Some officials and the media in China got their shots in on the US during the recent Apple trademark case loss to China-based Proview Technologies. Well, here's hoping they got it all out of their system because it's all swinging back China's way again.
And this isn't just knocking off some Prada or pressing DVDs of the latest Ghost Rider movie. The latest charges against China's just-steal-it corporate culture carries the ominous term: "Espionage."
Federal prosecutors in California handed down indictments against five companies charging them with theft of trade secrets and economic espionage. The companies are all under the management of the Chinese state. The indictments charge several Chinese and Americans citizens with conspiracy to steal from DuPont the secrets of a food additive compound commonly used to made food white, like the inside of an Oreo.
The charges come as an avalanche of evidence is mounting that depicts Chinese corporations as master (and amateur) spies and thieves. A recent Wall Street Journal report revealed that Nortel had been the victim of Chinese hackers who "over the years downloaded technical papers, research-and-development reports, business plans, employee emails and other documents."
Oddly enough, what is considered one of the earliest cases of industrial espionage was against China. In 1712, a priest working in China named Francois Xavier d'Entrecolles chronicled Chinese manufacturers' system of making porcelain and then revealed it to European manufactures via a detailed letter.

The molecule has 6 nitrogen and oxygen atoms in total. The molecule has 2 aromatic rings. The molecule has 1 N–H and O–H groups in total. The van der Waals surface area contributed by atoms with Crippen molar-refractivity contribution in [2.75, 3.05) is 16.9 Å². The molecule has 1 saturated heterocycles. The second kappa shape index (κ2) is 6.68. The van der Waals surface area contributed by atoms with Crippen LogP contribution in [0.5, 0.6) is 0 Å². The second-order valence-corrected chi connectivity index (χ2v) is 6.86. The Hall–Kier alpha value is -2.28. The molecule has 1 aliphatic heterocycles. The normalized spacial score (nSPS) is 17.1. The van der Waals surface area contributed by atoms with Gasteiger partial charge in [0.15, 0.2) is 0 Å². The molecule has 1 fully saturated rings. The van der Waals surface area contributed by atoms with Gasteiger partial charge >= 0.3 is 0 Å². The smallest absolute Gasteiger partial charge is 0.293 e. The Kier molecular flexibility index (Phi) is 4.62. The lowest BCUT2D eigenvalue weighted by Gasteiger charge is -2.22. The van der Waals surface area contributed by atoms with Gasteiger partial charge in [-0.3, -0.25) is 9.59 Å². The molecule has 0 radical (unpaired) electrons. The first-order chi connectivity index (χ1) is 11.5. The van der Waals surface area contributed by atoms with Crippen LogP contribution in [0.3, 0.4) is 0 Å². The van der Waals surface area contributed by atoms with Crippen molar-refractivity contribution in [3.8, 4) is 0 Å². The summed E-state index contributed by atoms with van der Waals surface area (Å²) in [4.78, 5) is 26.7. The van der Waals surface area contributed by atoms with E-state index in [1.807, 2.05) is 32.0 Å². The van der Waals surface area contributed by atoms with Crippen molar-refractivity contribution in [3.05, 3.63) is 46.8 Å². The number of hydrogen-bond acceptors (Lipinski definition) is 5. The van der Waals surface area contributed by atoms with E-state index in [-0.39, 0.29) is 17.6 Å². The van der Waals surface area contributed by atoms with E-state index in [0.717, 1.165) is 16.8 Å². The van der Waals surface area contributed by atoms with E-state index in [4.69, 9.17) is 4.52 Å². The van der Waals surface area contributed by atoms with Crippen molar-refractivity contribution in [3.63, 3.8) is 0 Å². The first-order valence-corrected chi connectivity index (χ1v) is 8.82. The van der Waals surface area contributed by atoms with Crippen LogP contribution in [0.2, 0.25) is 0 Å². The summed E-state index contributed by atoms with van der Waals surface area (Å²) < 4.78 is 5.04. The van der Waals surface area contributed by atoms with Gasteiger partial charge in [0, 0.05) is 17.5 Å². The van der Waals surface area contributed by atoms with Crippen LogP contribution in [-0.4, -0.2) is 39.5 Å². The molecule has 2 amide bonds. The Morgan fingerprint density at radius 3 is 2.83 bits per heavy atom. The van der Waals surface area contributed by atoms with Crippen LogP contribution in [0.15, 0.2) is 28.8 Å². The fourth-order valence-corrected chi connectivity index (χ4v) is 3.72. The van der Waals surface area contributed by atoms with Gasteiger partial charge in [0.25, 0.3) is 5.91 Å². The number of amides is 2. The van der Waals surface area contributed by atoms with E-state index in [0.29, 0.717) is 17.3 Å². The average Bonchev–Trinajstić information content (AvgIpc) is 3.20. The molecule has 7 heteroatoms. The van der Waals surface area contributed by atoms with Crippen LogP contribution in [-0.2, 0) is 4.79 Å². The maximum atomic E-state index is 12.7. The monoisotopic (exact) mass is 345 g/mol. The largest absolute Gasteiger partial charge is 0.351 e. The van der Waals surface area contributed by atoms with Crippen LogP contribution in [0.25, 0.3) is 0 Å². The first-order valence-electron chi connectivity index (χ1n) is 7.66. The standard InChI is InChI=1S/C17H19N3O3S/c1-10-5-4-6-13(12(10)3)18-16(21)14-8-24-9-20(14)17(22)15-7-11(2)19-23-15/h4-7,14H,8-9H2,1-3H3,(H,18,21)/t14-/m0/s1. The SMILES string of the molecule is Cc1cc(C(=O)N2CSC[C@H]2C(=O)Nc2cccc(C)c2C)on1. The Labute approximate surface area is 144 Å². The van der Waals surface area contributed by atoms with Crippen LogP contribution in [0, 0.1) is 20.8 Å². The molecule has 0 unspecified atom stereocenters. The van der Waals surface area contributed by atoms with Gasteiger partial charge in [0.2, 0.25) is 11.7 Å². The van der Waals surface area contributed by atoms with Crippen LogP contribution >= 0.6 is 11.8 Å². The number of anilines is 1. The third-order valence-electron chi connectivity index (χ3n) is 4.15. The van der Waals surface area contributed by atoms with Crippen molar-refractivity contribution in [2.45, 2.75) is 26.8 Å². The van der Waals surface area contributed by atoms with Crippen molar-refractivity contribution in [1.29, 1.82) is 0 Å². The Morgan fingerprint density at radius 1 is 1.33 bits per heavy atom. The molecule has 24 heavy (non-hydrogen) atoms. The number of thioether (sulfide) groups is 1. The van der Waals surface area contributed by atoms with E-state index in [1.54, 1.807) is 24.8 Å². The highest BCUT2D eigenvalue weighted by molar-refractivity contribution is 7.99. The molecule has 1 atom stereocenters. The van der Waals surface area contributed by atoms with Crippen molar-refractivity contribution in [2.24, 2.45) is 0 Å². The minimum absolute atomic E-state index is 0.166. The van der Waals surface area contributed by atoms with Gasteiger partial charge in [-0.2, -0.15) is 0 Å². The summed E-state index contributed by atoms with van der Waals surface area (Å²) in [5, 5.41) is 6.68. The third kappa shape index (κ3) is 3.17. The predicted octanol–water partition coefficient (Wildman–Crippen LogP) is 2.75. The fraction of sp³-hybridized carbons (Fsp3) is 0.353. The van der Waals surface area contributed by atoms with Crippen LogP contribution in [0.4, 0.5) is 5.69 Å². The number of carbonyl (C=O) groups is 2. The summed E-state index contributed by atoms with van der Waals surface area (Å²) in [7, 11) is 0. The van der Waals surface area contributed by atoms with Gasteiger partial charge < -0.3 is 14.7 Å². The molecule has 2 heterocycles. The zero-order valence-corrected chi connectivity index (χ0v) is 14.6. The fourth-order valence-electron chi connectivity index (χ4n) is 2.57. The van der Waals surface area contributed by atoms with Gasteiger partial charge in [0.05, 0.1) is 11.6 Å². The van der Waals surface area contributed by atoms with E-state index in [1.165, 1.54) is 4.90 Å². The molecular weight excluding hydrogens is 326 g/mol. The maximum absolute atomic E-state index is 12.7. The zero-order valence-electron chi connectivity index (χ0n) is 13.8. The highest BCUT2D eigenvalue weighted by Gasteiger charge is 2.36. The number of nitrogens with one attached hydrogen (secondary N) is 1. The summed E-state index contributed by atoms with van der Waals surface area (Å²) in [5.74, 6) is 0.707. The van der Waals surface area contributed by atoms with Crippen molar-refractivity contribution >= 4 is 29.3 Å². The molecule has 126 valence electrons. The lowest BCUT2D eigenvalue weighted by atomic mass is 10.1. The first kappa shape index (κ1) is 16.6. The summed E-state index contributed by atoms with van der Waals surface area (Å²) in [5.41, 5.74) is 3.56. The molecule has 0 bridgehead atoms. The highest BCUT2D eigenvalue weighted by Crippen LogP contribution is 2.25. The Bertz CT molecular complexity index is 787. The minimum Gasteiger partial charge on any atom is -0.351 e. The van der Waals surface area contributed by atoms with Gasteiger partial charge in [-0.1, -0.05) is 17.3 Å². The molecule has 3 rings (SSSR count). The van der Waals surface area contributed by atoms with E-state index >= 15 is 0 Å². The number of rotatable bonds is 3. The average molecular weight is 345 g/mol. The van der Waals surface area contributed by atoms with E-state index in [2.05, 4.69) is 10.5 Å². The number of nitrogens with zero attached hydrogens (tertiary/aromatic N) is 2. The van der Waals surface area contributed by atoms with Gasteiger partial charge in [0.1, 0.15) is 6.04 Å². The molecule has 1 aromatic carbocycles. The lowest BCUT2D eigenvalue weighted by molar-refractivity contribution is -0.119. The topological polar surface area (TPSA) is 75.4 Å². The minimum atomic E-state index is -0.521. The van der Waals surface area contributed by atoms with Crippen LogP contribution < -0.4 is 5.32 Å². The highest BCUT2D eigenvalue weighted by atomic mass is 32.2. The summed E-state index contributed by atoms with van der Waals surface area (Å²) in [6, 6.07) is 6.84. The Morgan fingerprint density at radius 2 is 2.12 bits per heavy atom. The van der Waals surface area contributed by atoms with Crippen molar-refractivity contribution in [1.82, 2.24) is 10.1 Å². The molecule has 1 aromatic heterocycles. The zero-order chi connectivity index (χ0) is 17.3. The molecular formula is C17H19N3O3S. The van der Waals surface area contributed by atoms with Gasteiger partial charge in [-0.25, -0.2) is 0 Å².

But in the modern era, the flow of stolen cooperate secrets has almost exclusively flowed into China. From "Ghostnet" to the 2009 attach on Google, China has constantly, and increasingly, been identified as a giant vacuum sucking up the world's industrial secrets.
In recent months, it has been an open secret that China is luring US car manufacturers into joint ventures in order to steal trade secrets and launch its own "home-grown" electric vehicle manufacturers.
A November 2011 report by US intelligence agencies listed China as the top source of hacking threats to U.S. corporations. Unsurprisingly, China denies all such claims.
American officials and politicians bristle, but beyond "beefing up security," what is to be done about China's theft? For every indictment such as in the DuPont case, a handful, or a dump truck-full, of similar cases of espionage go unpunished and even unknown.